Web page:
Fast-Forward Family by Elinor Ochs

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Synopsis

Called "the most unusually voyeuristic anthropology study ever conducted" by the New York Times, this groundbreaking book provides an unprecedented glimpse into modern-day American families. In a study by the UCLA Sloan Center on Everyday Lives and Families, researchers tracked the daily lives of 32 dualworker middle class Los Angeles families between 2001 and 2004. The results are startling, and enlightening. Fast-Forward Family shines light on a variety of issues that face American families: the differing stress levels among parents; the problem of excessive clutter in the American home; the importance (and decline) of the family meal; the vanishing boundaries that once separated work and home life; and the challenges for parents as they try to reconcile ideals regarding what it means to be a good parent, a good worker, and a good spouse. Though there are also moments of connection, affection, and care, it’s evident that life for 21st century working parents is frenetic, with extended work hours, children’s activities, chores, meals to prepare, errands to run, and bills to pay.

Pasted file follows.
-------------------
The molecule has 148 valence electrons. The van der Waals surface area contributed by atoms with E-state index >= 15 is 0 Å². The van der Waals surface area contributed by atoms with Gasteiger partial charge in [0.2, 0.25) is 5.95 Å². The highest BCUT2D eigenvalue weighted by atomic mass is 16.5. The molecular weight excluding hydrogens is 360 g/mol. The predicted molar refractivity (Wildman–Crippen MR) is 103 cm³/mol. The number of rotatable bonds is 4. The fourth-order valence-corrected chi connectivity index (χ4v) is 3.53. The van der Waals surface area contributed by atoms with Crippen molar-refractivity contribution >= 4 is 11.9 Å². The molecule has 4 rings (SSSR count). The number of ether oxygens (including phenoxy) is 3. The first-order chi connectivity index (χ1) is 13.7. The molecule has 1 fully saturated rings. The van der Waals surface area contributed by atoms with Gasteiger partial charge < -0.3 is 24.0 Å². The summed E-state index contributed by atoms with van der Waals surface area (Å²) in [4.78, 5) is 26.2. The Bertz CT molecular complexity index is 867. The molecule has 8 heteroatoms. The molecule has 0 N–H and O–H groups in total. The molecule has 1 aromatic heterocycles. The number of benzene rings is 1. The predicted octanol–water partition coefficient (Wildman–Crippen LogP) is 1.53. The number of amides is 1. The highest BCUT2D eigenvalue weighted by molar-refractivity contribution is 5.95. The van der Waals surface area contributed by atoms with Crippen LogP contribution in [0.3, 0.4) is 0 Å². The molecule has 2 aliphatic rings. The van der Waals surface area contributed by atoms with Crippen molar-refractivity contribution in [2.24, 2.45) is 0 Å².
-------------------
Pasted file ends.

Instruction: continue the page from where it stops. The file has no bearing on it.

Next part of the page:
About Elinor Ochs

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Elinor Ochs is Distinguished Professor of Anthropology and Applied Linguistics at UCLA and the author of Linguaggio e Cultura, co-author of Constructing Panic and Living Narrative, and co-editor of Handbook of Language Socialization. Her awards include the MacArhur Fellowship, Guggenheim Fellowship, and Member of the American Academy of Arts and Sciences. Tamar Kremer-Sadlik is Social Sciences Director of Programs and Director of Research for the Center on Everyday Lives of Families (CELF) at UCLA.
 
Published March 1, 2013 by University of California Press. 320 pages
Genres: Political & Social Sciences. Non-fiction

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ForeWord Reviews

In the 1930s, General Electric and an architectural magazine sponsored “The House for Modern Living” contest, inviting architects to design a house for “Mr. and Mrs. Bliss,” an imaginary couple with two children.

Mar 01 2013 | Read Full Review of Fast-Forward Family

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